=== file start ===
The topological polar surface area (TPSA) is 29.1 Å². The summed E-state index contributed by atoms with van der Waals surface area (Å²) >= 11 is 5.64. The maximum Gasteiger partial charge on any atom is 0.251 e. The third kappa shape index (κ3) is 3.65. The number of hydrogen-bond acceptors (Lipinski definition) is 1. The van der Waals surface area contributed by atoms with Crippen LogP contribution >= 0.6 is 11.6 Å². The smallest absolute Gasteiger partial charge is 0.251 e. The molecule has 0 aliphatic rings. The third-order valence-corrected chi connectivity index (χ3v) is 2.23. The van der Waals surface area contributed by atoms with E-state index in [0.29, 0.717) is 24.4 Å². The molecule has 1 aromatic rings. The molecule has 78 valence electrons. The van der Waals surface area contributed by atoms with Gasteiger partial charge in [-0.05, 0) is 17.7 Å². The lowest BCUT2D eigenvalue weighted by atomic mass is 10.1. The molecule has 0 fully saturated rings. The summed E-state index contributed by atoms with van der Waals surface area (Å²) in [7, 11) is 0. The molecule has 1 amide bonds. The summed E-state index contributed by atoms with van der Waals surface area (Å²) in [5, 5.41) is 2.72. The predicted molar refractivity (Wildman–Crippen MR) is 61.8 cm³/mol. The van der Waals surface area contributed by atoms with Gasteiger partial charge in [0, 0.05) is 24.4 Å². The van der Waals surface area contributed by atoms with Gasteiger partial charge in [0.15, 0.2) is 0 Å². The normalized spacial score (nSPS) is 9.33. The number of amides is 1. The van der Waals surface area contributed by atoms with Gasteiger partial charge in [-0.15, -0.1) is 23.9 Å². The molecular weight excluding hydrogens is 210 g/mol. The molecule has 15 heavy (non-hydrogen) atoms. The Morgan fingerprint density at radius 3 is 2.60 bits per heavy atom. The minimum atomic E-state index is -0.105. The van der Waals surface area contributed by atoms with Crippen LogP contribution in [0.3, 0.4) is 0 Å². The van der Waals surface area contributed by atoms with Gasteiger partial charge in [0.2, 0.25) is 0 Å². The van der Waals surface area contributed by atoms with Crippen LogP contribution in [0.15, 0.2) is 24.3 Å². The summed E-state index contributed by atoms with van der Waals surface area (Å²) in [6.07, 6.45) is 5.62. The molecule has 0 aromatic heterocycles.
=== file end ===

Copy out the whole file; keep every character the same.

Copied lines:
The topological polar surface area (TPSA) is 29.1 Å². The summed E-state index contributed by atoms with van der Waals surface area (Å²) >= 11 is 5.64. The maximum Gasteiger partial charge on any atom is 0.251 e. The third kappa shape index (κ3) is 3.65. The number of hydrogen-bond acceptors (Lipinski definition) is 1. The van der Waals surface area contributed by atoms with Crippen LogP contribution >= 0.6 is 11.6 Å². The smallest absolute Gasteiger partial charge is 0.251 e. The molecule has 0 aliphatic rings. The third-order valence-corrected chi connectivity index (χ3v) is 2.23. The van der Waals surface area contributed by atoms with E-state index in [0.29, 0.717) is 24.4 Å². The molecule has 1 aromatic rings. The molecule has 78 valence electrons. The van der Waals surface area contributed by atoms with Gasteiger partial charge in [-0.05, 0) is 17.7 Å². The lowest BCUT2D eigenvalue weighted by atomic mass is 10.1. The molecule has 0 fully saturated rings. The summed E-state index contributed by atoms with van der Waals surface area (Å²) in [7, 11) is 0. The molecule has 1 amide bonds. The summed E-state index contributed by atoms with van der Waals surface area (Å²) in [5, 5.41) is 2.72. The predicted molar refractivity (Wildman–Crippen MR) is 61.8 cm³/mol. The van der Waals surface area contributed by atoms with Gasteiger partial charge in [0, 0.05) is 24.4 Å². The van der Waals surface area contributed by atoms with Gasteiger partial charge in [0.15, 0.2) is 0 Å². The normalized spacial score (nSPS) is 9.33. The number of amides is 1. The van der Waals surface area contributed by atoms with Gasteiger partial charge in [-0.15, -0.1) is 23.9 Å². The molecular weight excluding hydrogens is 210 g/mol. The molecule has 15 heavy (non-hydrogen) atoms. The Morgan fingerprint density at radius 3 is 2.60 bits per heavy atom. The minimum atomic E-state index is -0.105. The van der Waals surface area contributed by atoms with Crippen LogP contribution in [0.3, 0.4) is 0 Å². The van der Waals surface area contributed by atoms with Gasteiger partial charge in [0.2, 0.25) is 0 Å². The van der Waals surface area contributed by atoms with Crippen LogP contribution in [0.15, 0.2) is 24.3 Å². The summed E-state index contributed by atoms with van der Waals surface area (Å²) in [6.07, 6.45) is 5.62. The molecule has 0 aromatic heterocycles.